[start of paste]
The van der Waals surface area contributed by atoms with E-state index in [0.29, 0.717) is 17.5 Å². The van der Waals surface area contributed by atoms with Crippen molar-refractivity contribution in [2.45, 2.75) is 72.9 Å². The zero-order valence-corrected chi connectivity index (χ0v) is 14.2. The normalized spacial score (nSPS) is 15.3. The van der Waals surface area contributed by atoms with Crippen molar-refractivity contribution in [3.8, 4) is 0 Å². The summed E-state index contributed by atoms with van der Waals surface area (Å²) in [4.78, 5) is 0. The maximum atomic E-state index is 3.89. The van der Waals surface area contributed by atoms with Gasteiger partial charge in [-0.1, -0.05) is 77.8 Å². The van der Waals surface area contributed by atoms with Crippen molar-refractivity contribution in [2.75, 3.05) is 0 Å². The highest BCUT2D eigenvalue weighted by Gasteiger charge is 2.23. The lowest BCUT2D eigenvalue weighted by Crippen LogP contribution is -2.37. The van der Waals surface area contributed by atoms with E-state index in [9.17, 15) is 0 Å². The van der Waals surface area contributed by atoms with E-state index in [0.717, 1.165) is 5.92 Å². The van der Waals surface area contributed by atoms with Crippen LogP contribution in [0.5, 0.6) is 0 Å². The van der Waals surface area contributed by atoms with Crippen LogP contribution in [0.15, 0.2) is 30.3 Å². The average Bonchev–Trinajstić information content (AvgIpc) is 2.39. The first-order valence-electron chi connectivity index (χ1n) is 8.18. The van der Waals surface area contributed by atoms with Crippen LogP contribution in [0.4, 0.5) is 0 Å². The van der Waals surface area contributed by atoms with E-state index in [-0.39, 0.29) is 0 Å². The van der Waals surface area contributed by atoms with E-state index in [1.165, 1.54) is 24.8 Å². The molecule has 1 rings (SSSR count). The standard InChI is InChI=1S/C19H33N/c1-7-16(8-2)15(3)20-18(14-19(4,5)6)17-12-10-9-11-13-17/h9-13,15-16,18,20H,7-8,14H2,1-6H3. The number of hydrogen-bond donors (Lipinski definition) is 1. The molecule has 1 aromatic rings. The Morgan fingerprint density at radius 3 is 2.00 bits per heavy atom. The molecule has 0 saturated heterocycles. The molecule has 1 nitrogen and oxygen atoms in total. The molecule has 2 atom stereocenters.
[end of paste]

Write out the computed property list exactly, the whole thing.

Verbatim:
The van der Waals surface area contributed by atoms with E-state index in [0.29, 0.717) is 17.5 Å². The van der Waals surface area contributed by atoms with Crippen molar-refractivity contribution in [2.45, 2.75) is 72.9 Å². The zero-order valence-corrected chi connectivity index (χ0v) is 14.2. The normalized spacial score (nSPS) is 15.3. The van der Waals surface area contributed by atoms with Crippen molar-refractivity contribution in [3.8, 4) is 0 Å². The summed E-state index contributed by atoms with van der Waals surface area (Å²) in [4.78, 5) is 0. The maximum atomic E-state index is 3.89. The van der Waals surface area contributed by atoms with Gasteiger partial charge in [-0.1, -0.05) is 77.8 Å². The van der Waals surface area contributed by atoms with Crippen molar-refractivity contribution in [2.75, 3.05) is 0 Å². The highest BCUT2D eigenvalue weighted by Gasteiger charge is 2.23. The lowest BCUT2D eigenvalue weighted by Crippen LogP contribution is -2.37. The van der Waals surface area contributed by atoms with E-state index in [9.17, 15) is 0 Å². The van der Waals surface area contributed by atoms with E-state index in [0.717, 1.165) is 5.92 Å². The van der Waals surface area contributed by atoms with Crippen LogP contribution in [0.5, 0.6) is 0 Å². The van der Waals surface area contributed by atoms with Crippen LogP contribution in [0.15, 0.2) is 30.3 Å². The average Bonchev–Trinajstić information content (AvgIpc) is 2.39. The first-order valence-electron chi connectivity index (χ1n) is 8.18. The van der Waals surface area contributed by atoms with Crippen LogP contribution in [0.4, 0.5) is 0 Å². The van der Waals surface area contributed by atoms with E-state index in [-0.39, 0.29) is 0 Å². The van der Waals surface area contributed by atoms with E-state index in [1.165, 1.54) is 24.8 Å². The molecule has 1 rings (SSSR count). The standard InChI is InChI=1S/C19H33N/c1-7-16(8-2)15(3)20-18(14-19(4,5)6)17-12-10-9-11-13-17/h9-13,15-16,18,20H,7-8,14H2,1-6H3. The number of hydrogen-bond donors (Lipinski definition) is 1. The molecule has 1 aromatic rings. The Morgan fingerprint density at radius 3 is 2.00 bits per heavy atom. The molecule has 0 saturated heterocycles. The molecule has 1 nitrogen and oxygen atoms in total. The molecule has 2 atom stereocenters.